CYBA, NCF1, NCF2, NCF4, and CYBB genes

Also known as: CYBA deficiency; recessive chronic granulomatous diseases; x-linked chronic granulomatous disease; NCF1 or SOC2 deficiency; NCF2 deficiency; NCF4 deficiency








1. The disease

Chronic granulomatous disease (CGD) is a primary immunodeficiency disorder of phagocytes (neutrophils, macrophages, monocytes and eosinophils) caused by mutations in one of five genes that encode the subunits of phagocyte NADPH oxidase: CYBA, NCF1, NCF2, NCF4, or CYBB genes. NADPH oxidase is responsible for bactericidal activity of phagocytes, thus CGD leads to impaired killing of bacteria and fungi. Mutations in CYBA, NCF1, NCF2, and NCF4 genes cause autosomal recessive CGD – a mutation must be present in the copies inherited from both the mother and the father – for the disease to manifest itself. Mutation of CYBB causes X-linked CGD – in which case males are primarily affected as they have a single X chromosome, and therefore, only one abnormal copy of the CYBB gene is required to cause the disorder.

2. The symptoms

CGD is characterized by severe recurrent bacterial and fungal infections and abnormal inflammatory response resulting in granuloma formation and other inflammatory disorders. The majority of affected individuals present symptoms during infancy and early childhood, although CGD may present any time from infancy to late adulthood. Infants are usually initially asymptomatic at birth and in the neonatal period. Lack of early signs or symptoms does not exclude the diagnosis.

  • Infections and granulomatous lesions are typically the first manifestations of CGD. Infections usually involve the lung, lymph nodes, liver, bone, and skin. Granulomas usually involve the genitourinary system and gastrointestinal tract.
  • Affected individuals frequently present growth retardation and failure to thrive.

3. Actions to take in case of early diagnosis:

  • Infants with a positive genetic test (having 2 mutations or 2 copies of a single mutations in autosomal recessive CGD or males with 1 mutation in X-linked CGD gene) should continue breastfeeding
  • Infants with a positive genetic test should have confirmatory CGD testing through one of the following methods:
    • Dihydrorhodamine (DHR) test, which serves as a superoxide production evaluation, to distinguish the following forms of CGD: (1) complete forms characterized by absent to extremely reduced production of superoxide, (2) hypomorphic forms characterized by reduced protein expression/function and residual superoxide production, and (3) mosaic forms commonly observed in female carriers of X-linked CGD.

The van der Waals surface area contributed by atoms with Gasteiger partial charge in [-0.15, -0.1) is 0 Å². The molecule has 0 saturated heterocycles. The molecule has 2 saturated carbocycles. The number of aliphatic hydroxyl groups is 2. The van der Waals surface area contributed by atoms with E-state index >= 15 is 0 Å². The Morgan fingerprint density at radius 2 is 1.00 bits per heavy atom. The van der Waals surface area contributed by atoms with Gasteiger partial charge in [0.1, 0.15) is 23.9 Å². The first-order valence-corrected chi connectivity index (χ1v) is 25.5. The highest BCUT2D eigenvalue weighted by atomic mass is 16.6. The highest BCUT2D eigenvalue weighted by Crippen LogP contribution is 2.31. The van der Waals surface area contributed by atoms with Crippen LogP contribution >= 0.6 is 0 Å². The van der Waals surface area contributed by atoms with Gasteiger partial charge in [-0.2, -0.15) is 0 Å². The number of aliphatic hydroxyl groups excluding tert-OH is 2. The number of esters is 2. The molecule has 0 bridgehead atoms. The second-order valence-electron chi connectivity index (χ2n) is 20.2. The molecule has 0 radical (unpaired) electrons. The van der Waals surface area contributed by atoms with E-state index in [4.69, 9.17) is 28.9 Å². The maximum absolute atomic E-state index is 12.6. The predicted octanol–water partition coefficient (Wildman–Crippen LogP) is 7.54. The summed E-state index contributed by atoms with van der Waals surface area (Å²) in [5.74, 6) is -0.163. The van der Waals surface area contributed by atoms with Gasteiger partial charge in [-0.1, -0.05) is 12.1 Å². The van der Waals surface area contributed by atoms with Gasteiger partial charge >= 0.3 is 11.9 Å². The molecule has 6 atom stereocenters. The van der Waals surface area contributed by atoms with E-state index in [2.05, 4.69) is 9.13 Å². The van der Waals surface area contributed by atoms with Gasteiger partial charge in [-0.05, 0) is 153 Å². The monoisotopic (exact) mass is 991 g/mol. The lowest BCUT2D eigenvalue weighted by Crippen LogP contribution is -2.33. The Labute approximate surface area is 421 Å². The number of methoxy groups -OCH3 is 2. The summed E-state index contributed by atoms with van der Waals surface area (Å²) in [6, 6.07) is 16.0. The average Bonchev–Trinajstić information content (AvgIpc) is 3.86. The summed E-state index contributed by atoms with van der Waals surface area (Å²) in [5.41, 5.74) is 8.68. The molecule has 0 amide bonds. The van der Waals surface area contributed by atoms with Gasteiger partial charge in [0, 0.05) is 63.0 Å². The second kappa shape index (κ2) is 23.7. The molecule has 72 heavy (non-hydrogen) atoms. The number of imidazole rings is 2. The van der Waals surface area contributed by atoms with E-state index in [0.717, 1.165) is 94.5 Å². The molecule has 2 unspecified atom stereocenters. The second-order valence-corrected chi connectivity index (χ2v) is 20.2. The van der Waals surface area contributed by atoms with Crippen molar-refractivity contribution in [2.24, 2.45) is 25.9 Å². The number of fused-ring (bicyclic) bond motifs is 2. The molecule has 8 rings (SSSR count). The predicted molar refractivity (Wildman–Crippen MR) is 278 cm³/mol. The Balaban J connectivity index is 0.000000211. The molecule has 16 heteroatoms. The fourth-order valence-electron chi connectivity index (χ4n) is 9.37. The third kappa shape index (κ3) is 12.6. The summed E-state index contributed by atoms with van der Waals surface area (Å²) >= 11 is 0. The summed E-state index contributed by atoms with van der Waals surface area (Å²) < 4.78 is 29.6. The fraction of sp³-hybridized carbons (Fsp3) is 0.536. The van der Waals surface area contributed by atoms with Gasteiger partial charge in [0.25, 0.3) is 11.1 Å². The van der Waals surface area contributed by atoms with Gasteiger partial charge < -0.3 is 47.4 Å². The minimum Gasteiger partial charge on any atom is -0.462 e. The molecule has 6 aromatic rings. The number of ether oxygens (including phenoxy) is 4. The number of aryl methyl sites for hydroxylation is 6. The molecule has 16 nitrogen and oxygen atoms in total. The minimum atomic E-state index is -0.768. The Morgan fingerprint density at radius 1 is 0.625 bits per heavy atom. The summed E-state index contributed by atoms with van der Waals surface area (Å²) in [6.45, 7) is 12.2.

• Nitroblue tetrazolium (NBT) test, which provides a qualitative determination of phagocyte NADPH oxidase activity.  In individuals with CGD, neutrophil production of superoxide is absent or extremely reduced. DHR has replaced NBT recently.
  • CGD is a lifelong condition that requires lifetime management and regular follow-up with an immunology specialist and a multidisciplinary approach to care, including pediatrics and genetics.
  • Lifelong prevention of fungal and bacterial infections should be initiated as soon as possible. Antibacterial and antifungal prophylaxis with daily doses of trimethoprim-sulfamethoxazole (antibacterial) and itraconazole (anti-fungal) are recommended. Interferon-gamma (IFN-gamma), 3 times weekly, is also recommended.
  • Hematopoietic stem cell transplantation (HSCT) may be curative and is increasingly used. Gene therapy has been successful in a few cases and is expanding. In those with severe infections, granulocyte transfusions are sometimes used.
  • Aggressive approach to infections and antifungal and antibacterial prophylaxis has increasingly improved survival in CGD, and is now approximately 90% at age ten years. Patients with X-linked CGD tend to have lower overall rates of survival when compared to those with the autossomal recessive CGD.
  • Genetic counselling is highly recommended for family planning and evaluation of at-risk family members such as siblings, especially in X-linked cases.
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